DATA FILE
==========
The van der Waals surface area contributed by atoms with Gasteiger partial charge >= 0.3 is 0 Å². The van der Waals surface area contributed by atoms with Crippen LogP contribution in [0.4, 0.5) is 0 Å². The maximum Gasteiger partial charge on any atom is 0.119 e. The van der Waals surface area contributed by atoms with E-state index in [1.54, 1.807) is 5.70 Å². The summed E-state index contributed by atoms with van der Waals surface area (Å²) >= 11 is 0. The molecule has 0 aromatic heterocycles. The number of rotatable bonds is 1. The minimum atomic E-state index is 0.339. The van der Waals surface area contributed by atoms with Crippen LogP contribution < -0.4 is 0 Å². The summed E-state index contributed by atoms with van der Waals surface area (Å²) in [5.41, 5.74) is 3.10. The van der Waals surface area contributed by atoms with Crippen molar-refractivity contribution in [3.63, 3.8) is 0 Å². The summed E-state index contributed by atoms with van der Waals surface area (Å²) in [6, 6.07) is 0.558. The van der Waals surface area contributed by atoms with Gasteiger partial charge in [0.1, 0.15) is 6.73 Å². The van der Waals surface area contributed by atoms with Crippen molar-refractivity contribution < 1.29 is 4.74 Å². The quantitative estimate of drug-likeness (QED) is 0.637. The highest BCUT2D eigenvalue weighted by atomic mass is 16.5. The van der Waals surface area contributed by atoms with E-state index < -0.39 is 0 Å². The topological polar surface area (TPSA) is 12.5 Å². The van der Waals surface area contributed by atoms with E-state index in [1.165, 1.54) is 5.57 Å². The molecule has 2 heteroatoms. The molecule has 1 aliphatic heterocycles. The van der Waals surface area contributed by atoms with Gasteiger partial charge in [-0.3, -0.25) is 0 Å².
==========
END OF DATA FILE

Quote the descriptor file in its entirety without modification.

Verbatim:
The van der Waals surface area contributed by atoms with Gasteiger partial charge >= 0.3 is 0 Å². The van der Waals surface area contributed by atoms with Crippen LogP contribution in [0.4, 0.5) is 0 Å². The maximum Gasteiger partial charge on any atom is 0.119 e. The van der Waals surface area contributed by atoms with E-state index in [1.54, 1.807) is 5.70 Å². The summed E-state index contributed by atoms with van der Waals surface area (Å²) >= 11 is 0. The molecule has 0 aromatic heterocycles. The number of rotatable bonds is 1. The minimum atomic E-state index is 0.339. The van der Waals surface area contributed by atoms with Crippen LogP contribution < -0.4 is 0 Å². The summed E-state index contributed by atoms with van der Waals surface area (Å²) in [5.41, 5.74) is 3.10. The van der Waals surface area contributed by atoms with Crippen molar-refractivity contribution in [3.63, 3.8) is 0 Å². The summed E-state index contributed by atoms with van der Waals surface area (Å²) in [6, 6.07) is 0.558. The van der Waals surface area contributed by atoms with Gasteiger partial charge in [0.1, 0.15) is 6.73 Å². The van der Waals surface area contributed by atoms with Crippen molar-refractivity contribution < 1.29 is 4.74 Å². The quantitative estimate of drug-likeness (QED) is 0.637. The highest BCUT2D eigenvalue weighted by atomic mass is 16.5. The van der Waals surface area contributed by atoms with E-state index < -0.39 is 0 Å². The topological polar surface area (TPSA) is 12.5 Å². The van der Waals surface area contributed by atoms with E-state index in [1.165, 1.54) is 5.57 Å². The molecule has 2 heteroatoms. The molecule has 1 aliphatic heterocycles. The van der Waals surface area contributed by atoms with Gasteiger partial charge in [-0.3, -0.25) is 0 Å².